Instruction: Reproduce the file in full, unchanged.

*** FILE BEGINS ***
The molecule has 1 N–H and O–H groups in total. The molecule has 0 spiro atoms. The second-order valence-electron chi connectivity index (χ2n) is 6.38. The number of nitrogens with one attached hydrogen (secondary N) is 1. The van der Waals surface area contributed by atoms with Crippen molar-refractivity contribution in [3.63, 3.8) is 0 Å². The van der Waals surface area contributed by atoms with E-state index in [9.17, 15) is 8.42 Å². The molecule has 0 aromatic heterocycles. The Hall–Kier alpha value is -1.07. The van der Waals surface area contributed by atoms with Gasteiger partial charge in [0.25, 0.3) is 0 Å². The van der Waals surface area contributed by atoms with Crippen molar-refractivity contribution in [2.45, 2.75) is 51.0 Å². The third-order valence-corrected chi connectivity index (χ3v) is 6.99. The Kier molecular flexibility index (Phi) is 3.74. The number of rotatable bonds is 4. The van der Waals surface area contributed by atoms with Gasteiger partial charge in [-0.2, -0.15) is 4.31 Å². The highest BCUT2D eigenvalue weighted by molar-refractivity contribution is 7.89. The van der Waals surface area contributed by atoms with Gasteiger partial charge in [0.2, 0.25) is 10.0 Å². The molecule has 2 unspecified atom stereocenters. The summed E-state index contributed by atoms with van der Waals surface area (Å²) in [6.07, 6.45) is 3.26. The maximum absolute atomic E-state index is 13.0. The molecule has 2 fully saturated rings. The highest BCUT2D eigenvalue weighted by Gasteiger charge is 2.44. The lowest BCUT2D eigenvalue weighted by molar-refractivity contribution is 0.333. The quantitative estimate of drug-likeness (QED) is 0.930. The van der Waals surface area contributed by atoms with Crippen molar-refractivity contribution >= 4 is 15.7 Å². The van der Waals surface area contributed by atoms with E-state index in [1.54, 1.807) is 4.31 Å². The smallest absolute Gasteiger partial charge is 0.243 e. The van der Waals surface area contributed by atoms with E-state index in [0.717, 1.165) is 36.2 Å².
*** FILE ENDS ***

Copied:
The molecule has 1 N–H and O–H groups in total. The molecule has 0 spiro atoms. The second-order valence-electron chi connectivity index (χ2n) is 6.38. The number of nitrogens with one attached hydrogen (secondary N) is 1. The van der Waals surface area contributed by atoms with Crippen molar-refractivity contribution in [3.63, 3.8) is 0 Å². The van der Waals surface area contributed by atoms with E-state index in [9.17, 15) is 8.42 Å². The molecule has 0 aromatic heterocycles. The Hall–Kier alpha value is -1.07. The van der Waals surface area contributed by atoms with Gasteiger partial charge in [0.25, 0.3) is 0 Å². The van der Waals surface area contributed by atoms with Crippen molar-refractivity contribution in [2.45, 2.75) is 51.0 Å². The third-order valence-corrected chi connectivity index (χ3v) is 6.99. The Kier molecular flexibility index (Phi) is 3.74. The number of rotatable bonds is 4. The van der Waals surface area contributed by atoms with Gasteiger partial charge in [-0.2, -0.15) is 4.31 Å². The highest BCUT2D eigenvalue weighted by molar-refractivity contribution is 7.89. The van der Waals surface area contributed by atoms with Gasteiger partial charge in [0.2, 0.25) is 10.0 Å². The molecule has 2 unspecified atom stereocenters. The summed E-state index contributed by atoms with van der Waals surface area (Å²) in [6.07, 6.45) is 3.26. The maximum absolute atomic E-state index is 13.0. The molecule has 2 fully saturated rings. The highest BCUT2D eigenvalue weighted by Gasteiger charge is 2.44. The lowest BCUT2D eigenvalue weighted by molar-refractivity contribution is 0.333. The quantitative estimate of drug-likeness (QED) is 0.930. The van der Waals surface area contributed by atoms with Crippen molar-refractivity contribution >= 4 is 15.7 Å². The van der Waals surface area contributed by atoms with E-state index in [1.54, 1.807) is 4.31 Å². The smallest absolute Gasteiger partial charge is 0.243 e. The van der Waals surface area contributed by atoms with E-state index in [0.717, 1.165) is 36.2 Å².